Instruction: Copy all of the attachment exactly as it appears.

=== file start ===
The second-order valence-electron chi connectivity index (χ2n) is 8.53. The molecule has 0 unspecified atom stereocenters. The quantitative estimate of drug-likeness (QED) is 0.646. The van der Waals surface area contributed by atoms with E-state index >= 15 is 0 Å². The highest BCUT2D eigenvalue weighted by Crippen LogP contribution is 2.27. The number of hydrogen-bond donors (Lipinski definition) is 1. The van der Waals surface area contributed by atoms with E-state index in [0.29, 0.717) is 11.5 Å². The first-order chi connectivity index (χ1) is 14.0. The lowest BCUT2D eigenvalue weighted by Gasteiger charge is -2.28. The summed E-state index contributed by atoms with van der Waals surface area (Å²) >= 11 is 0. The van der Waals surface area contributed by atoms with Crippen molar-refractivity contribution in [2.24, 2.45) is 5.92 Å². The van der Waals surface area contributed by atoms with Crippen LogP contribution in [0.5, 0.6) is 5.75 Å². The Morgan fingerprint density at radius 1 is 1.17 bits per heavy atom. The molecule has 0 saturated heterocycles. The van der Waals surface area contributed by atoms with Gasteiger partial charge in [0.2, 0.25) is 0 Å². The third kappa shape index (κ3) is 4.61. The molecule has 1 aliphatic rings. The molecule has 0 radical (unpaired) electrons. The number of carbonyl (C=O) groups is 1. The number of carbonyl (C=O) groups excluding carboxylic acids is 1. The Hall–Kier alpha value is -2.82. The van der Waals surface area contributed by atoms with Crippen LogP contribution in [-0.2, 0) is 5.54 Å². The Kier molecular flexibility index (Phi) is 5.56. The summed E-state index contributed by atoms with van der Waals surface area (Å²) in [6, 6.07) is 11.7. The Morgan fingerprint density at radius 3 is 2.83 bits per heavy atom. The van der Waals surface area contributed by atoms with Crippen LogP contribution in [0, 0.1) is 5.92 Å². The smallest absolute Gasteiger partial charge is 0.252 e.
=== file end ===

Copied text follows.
The second-order valence-electron chi connectivity index (χ2n) is 8.53. The molecule has 0 unspecified atom stereocenters. The quantitative estimate of drug-likeness (QED) is 0.646. The van der Waals surface area contributed by atoms with E-state index >= 15 is 0 Å². The highest BCUT2D eigenvalue weighted by Crippen LogP contribution is 2.27. The number of hydrogen-bond donors (Lipinski definition) is 1. The van der Waals surface area contributed by atoms with E-state index in [0.29, 0.717) is 11.5 Å². The first-order chi connectivity index (χ1) is 14.0. The lowest BCUT2D eigenvalue weighted by Gasteiger charge is -2.28. The summed E-state index contributed by atoms with van der Waals surface area (Å²) >= 11 is 0. The van der Waals surface area contributed by atoms with Crippen molar-refractivity contribution in [2.24, 2.45) is 5.92 Å². The van der Waals surface area contributed by atoms with Crippen LogP contribution in [0.5, 0.6) is 5.75 Å². The Morgan fingerprint density at radius 1 is 1.17 bits per heavy atom. The molecule has 0 saturated heterocycles. The van der Waals surface area contributed by atoms with Gasteiger partial charge in [0.2, 0.25) is 0 Å². The third kappa shape index (κ3) is 4.61. The molecule has 1 aliphatic rings. The molecule has 0 radical (unpaired) electrons. The number of carbonyl (C=O) groups is 1. The number of carbonyl (C=O) groups excluding carboxylic acids is 1. The Hall–Kier alpha value is -2.82. The van der Waals surface area contributed by atoms with Crippen LogP contribution in [-0.2, 0) is 5.54 Å². The Kier molecular flexibility index (Phi) is 5.56. The summed E-state index contributed by atoms with van der Waals surface area (Å²) in [6, 6.07) is 11.7. The Morgan fingerprint density at radius 3 is 2.83 bits per heavy atom. The van der Waals surface area contributed by atoms with Crippen LogP contribution in [0, 0.1) is 5.92 Å². The smallest absolute Gasteiger partial charge is 0.252 e.